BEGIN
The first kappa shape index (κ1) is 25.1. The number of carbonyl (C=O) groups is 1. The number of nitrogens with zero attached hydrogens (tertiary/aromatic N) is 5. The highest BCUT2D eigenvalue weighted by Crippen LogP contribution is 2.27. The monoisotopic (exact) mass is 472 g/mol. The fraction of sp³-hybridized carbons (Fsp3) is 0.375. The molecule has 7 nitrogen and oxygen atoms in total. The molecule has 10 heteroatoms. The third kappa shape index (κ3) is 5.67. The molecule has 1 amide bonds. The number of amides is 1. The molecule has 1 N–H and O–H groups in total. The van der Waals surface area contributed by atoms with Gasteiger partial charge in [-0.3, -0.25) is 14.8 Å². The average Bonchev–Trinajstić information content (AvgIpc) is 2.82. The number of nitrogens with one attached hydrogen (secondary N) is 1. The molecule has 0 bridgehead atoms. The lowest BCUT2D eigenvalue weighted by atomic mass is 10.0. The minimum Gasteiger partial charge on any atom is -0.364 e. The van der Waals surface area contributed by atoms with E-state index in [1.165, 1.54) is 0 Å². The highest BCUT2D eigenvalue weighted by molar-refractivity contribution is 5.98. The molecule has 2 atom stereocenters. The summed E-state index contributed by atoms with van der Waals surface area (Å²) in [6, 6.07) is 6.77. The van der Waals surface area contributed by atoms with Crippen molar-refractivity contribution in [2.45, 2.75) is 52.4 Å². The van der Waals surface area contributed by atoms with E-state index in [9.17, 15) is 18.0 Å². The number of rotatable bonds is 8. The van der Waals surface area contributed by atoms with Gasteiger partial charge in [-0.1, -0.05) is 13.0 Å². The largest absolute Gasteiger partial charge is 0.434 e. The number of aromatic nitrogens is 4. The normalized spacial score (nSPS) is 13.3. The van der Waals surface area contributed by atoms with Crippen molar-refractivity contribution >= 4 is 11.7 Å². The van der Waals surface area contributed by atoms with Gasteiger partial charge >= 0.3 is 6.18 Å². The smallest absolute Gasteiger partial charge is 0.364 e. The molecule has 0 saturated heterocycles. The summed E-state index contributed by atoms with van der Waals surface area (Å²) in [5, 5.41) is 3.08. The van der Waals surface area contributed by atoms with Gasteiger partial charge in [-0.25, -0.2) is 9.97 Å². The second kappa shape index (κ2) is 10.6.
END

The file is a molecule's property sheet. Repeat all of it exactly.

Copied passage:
The first kappa shape index (κ1) is 25.1. The number of carbonyl (C=O) groups is 1. The number of nitrogens with zero attached hydrogens (tertiary/aromatic N) is 5. The highest BCUT2D eigenvalue weighted by Crippen LogP contribution is 2.27. The monoisotopic (exact) mass is 472 g/mol. The fraction of sp³-hybridized carbons (Fsp3) is 0.375. The molecule has 7 nitrogen and oxygen atoms in total. The molecule has 10 heteroatoms. The third kappa shape index (κ3) is 5.67. The molecule has 1 amide bonds. The number of amides is 1. The molecule has 1 N–H and O–H groups in total. The van der Waals surface area contributed by atoms with Gasteiger partial charge in [-0.3, -0.25) is 14.8 Å². The average Bonchev–Trinajstić information content (AvgIpc) is 2.82. The number of nitrogens with one attached hydrogen (secondary N) is 1. The molecule has 0 bridgehead atoms. The lowest BCUT2D eigenvalue weighted by atomic mass is 10.0. The minimum Gasteiger partial charge on any atom is -0.364 e. The van der Waals surface area contributed by atoms with E-state index in [1.165, 1.54) is 0 Å². The highest BCUT2D eigenvalue weighted by molar-refractivity contribution is 5.98. The molecule has 2 atom stereocenters. The summed E-state index contributed by atoms with van der Waals surface area (Å²) in [6, 6.07) is 6.77. The van der Waals surface area contributed by atoms with Crippen molar-refractivity contribution in [2.45, 2.75) is 52.4 Å². The van der Waals surface area contributed by atoms with E-state index in [9.17, 15) is 18.0 Å². The number of rotatable bonds is 8. The van der Waals surface area contributed by atoms with Gasteiger partial charge in [-0.1, -0.05) is 13.0 Å². The largest absolute Gasteiger partial charge is 0.434 e. The number of aromatic nitrogens is 4. The normalized spacial score (nSPS) is 13.3. The van der Waals surface area contributed by atoms with Crippen molar-refractivity contribution >= 4 is 11.7 Å². The van der Waals surface area contributed by atoms with Gasteiger partial charge >= 0.3 is 6.18 Å². The smallest absolute Gasteiger partial charge is 0.364 e. The molecule has 0 saturated heterocycles. The summed E-state index contributed by atoms with van der Waals surface area (Å²) in [5, 5.41) is 3.08. The van der Waals surface area contributed by atoms with Gasteiger partial charge in [-0.25, -0.2) is 9.97 Å². The second kappa shape index (κ2) is 10.6.